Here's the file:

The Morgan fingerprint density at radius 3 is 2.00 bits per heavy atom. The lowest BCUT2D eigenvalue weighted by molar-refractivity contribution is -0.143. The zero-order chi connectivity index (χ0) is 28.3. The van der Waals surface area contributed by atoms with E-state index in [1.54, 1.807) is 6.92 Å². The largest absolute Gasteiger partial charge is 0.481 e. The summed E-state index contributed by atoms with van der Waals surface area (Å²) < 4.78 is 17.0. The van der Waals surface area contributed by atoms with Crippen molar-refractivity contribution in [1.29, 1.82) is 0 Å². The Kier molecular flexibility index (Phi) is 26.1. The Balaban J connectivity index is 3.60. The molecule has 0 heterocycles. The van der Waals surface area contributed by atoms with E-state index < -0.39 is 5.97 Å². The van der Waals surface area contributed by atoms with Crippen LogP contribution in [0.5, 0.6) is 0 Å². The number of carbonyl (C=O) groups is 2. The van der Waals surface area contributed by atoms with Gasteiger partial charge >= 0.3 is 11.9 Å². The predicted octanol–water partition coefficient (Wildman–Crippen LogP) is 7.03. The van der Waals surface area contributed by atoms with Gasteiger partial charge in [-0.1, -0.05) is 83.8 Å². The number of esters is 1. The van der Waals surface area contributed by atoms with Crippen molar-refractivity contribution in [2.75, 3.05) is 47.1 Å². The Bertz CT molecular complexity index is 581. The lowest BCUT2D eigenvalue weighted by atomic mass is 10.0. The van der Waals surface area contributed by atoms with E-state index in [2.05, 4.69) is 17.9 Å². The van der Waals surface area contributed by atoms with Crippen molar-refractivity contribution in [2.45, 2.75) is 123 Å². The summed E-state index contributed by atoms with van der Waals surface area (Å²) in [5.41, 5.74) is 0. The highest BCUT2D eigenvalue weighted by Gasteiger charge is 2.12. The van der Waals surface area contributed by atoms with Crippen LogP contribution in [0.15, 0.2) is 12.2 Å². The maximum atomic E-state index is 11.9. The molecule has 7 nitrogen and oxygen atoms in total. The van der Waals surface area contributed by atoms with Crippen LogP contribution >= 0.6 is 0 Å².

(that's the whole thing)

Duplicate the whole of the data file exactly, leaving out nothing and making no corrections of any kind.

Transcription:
The Morgan fingerprint density at radius 3 is 2.00 bits per heavy atom. The lowest BCUT2D eigenvalue weighted by molar-refractivity contribution is -0.143. The zero-order chi connectivity index (χ0) is 28.3. The van der Waals surface area contributed by atoms with E-state index in [1.54, 1.807) is 6.92 Å². The largest absolute Gasteiger partial charge is 0.481 e. The summed E-state index contributed by atoms with van der Waals surface area (Å²) < 4.78 is 17.0. The van der Waals surface area contributed by atoms with Crippen molar-refractivity contribution in [1.29, 1.82) is 0 Å². The Kier molecular flexibility index (Phi) is 26.1. The Balaban J connectivity index is 3.60. The molecule has 0 heterocycles. The van der Waals surface area contributed by atoms with E-state index < -0.39 is 5.97 Å². The van der Waals surface area contributed by atoms with Crippen LogP contribution in [0.5, 0.6) is 0 Å². The number of carbonyl (C=O) groups is 2. The van der Waals surface area contributed by atoms with Gasteiger partial charge >= 0.3 is 11.9 Å². The predicted octanol–water partition coefficient (Wildman–Crippen LogP) is 7.03. The van der Waals surface area contributed by atoms with Gasteiger partial charge in [-0.1, -0.05) is 83.8 Å². The number of esters is 1. The van der Waals surface area contributed by atoms with Crippen molar-refractivity contribution in [2.75, 3.05) is 47.1 Å². The Bertz CT molecular complexity index is 581. The lowest BCUT2D eigenvalue weighted by atomic mass is 10.0. The van der Waals surface area contributed by atoms with E-state index in [2.05, 4.69) is 17.9 Å². The van der Waals surface area contributed by atoms with Crippen molar-refractivity contribution in [2.45, 2.75) is 123 Å². The summed E-state index contributed by atoms with van der Waals surface area (Å²) in [5.41, 5.74) is 0. The highest BCUT2D eigenvalue weighted by Gasteiger charge is 2.12. The van der Waals surface area contributed by atoms with Crippen LogP contribution in [0.15, 0.2) is 12.2 Å². The maximum atomic E-state index is 11.9. The molecule has 7 nitrogen and oxygen atoms in total. The van der Waals surface area contributed by atoms with Crippen LogP contribution >= 0.6 is 0 Å².